For windows, get a copy from “https://curl.haxx.se/download.html”.
Now run the command as shown below:
The cURL has given us a lot of information:
- HTTP/1.1 200 OK – code When your request destination URL and associated parameters are correct, GitHub will respond with a 200 status(Success).
- X-RateLimit-Limit – The maximum number of requests you’re permitted to make per hour.
- X-RateLimit-Remaining – The number of requests remaining in the current rate limit window.
- X-RateLimit-Reset – the time at which the current rate limit window resets in UTC epoch seconds.
- “repository_search_url“: This is the one we will be using in this post to query the repositories.
Step 2: Authentication
Usually, there are a couple of ways to authenticate when making a request to the Github API – using username and passwords (HTTP Basic) and using OAuth tokens. The authentication details will not be covered in this post.
Since Github allows us to access the public content without any authentication, we will stick to searching public repositories without API. It means that we are going to write an API that doesn’t require authentication, so we will be searching public repositories only.
Step 3: Github Response with Python
Github is currently on the third version of its API, so defined headers for the API call that ask explicitly to use the 3rd version of the API. Feel free to always check out the latest version here – https://docs.github.com/en/free-pro-team@latest/developers/overview/about-githubs-apis.
Then call get() and pass it the site_url and the header, the response object is assigned to the response variable. The response from Github is always a JSON. The response object has an attribute status_code, which tells whether the response is successful(200) or not.
Step 4: Converting JSON response to Python dictionary
As mentioned earlier, the response is JSON. Our JSON has three keys of which we can ignore “incomplete_results” for such a small API. A program output displayed the total repositories in Github returned for our search with response_json[‘total_count’].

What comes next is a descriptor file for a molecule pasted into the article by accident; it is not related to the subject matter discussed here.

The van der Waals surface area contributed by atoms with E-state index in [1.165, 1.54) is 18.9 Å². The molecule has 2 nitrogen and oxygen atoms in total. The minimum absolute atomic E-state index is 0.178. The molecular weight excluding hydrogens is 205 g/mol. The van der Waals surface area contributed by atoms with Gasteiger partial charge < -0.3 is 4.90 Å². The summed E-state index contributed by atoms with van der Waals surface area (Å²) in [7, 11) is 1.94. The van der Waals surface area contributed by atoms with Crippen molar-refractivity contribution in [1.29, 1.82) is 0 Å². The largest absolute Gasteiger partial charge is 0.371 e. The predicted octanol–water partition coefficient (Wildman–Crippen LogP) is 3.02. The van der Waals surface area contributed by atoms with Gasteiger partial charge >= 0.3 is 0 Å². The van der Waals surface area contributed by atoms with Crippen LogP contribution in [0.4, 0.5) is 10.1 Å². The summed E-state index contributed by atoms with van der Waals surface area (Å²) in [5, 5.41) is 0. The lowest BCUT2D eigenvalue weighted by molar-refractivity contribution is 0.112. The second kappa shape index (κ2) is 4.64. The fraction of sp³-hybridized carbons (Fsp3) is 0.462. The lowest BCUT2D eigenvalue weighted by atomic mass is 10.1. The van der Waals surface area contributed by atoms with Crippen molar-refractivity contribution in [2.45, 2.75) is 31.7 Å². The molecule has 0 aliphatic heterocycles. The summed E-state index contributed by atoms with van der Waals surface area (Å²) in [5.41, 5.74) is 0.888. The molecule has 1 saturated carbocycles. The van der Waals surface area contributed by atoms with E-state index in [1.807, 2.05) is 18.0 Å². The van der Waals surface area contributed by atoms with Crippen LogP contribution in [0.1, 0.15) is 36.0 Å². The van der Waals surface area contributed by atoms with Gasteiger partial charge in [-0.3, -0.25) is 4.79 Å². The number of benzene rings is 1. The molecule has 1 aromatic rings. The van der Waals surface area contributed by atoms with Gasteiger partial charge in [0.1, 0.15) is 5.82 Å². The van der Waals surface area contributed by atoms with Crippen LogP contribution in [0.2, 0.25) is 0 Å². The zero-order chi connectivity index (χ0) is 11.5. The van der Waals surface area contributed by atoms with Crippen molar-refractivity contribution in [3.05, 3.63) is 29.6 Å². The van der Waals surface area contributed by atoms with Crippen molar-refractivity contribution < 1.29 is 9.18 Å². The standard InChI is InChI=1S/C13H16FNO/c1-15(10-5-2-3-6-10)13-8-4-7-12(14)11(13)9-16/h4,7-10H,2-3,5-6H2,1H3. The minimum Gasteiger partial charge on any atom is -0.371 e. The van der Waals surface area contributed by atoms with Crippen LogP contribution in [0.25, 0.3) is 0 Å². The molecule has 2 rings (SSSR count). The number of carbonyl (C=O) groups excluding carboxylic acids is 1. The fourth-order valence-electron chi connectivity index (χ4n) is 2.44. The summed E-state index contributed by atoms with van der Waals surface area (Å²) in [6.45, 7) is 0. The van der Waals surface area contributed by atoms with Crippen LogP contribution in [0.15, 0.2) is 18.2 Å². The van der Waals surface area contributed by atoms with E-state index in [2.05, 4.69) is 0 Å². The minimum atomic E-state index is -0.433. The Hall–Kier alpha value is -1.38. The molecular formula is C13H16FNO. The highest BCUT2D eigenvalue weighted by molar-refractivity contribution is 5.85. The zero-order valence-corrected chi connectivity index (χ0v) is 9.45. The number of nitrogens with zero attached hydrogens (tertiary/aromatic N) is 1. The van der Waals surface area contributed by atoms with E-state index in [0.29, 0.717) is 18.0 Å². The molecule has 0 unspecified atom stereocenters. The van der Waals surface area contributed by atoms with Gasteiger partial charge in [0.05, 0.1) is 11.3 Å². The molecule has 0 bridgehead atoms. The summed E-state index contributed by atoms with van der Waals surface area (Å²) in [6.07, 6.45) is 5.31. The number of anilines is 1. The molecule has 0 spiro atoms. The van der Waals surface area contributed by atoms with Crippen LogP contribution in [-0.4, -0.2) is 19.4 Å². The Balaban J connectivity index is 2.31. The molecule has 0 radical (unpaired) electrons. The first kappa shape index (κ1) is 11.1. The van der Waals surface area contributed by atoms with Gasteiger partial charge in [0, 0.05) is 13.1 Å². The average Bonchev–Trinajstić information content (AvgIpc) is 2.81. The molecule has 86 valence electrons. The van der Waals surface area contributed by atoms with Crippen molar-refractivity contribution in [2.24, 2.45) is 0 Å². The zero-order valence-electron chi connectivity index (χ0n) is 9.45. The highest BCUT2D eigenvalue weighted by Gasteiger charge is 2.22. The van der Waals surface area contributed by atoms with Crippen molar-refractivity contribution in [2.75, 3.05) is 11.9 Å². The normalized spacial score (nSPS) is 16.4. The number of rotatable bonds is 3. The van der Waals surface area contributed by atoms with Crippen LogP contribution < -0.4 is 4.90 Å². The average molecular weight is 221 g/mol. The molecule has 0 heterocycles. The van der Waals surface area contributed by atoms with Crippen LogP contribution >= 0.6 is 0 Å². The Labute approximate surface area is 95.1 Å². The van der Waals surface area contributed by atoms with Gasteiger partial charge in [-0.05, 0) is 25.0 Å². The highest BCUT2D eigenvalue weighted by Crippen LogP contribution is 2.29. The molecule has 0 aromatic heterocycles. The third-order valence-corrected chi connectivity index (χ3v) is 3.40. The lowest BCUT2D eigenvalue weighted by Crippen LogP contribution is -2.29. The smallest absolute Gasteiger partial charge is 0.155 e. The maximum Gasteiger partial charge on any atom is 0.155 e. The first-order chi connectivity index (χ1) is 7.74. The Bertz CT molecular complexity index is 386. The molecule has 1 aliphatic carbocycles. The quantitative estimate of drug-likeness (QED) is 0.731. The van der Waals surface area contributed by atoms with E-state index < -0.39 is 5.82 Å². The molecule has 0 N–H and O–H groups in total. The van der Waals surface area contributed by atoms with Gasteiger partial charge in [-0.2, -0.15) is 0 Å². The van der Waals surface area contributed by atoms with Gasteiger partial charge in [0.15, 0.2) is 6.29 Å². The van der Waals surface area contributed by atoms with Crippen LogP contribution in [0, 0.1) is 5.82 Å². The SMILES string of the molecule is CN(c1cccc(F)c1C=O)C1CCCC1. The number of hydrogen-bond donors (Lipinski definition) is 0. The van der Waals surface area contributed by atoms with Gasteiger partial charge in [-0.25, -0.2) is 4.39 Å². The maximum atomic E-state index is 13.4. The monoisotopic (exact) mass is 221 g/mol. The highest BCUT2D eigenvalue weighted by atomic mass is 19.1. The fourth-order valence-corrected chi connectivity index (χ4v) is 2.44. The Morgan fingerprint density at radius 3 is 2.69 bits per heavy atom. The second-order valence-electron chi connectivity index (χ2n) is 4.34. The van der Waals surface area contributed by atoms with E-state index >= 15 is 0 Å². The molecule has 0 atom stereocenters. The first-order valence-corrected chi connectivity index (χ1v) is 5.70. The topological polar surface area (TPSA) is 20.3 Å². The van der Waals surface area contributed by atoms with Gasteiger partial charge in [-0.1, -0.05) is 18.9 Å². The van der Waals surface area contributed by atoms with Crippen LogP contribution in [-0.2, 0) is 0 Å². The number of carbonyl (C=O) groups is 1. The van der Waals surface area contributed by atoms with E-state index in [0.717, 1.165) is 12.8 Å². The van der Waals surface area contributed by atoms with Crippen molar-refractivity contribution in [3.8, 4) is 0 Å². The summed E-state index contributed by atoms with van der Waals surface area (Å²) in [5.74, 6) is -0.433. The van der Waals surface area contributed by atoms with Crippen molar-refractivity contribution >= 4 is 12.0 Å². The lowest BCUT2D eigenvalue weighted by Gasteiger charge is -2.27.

Step 5: Looking at our first repository
The above code is self-explanatory. What we are doing is displaying all the keys inside the dictionary and then displaying information on our first repository.
Step 6: Loop for more…
We have looked at one repository, for more obviously we need to go through the loop.
Step 7: Visualization with Plotly
Before using you need to install Plotly package. For installation run this command into the terminal.
pip install plotly
Step 8: Creating a Presentation… Introduction…
Microsoft production especially Spreadsheets and PowerPoint presentations are ruling the world. So we are going to create a PowerPoint presentation with the Visualization graph we just created.
For installing python-pptx run this code into the terminal:
pip install python-pptx
We have first imported Presentation from ppt then create a ppt object using the Presentation class of ppt module. New slide is added with add_slide() method. The text is added using the slide.shapes.
Step 9: Saving the chart to pptx.
Now that the basics of creating a PowerPoint are covered in the above steps. Now let’s dive into the final piece of code to create a report.
Finally, we will put all the above steps discussed in a single program.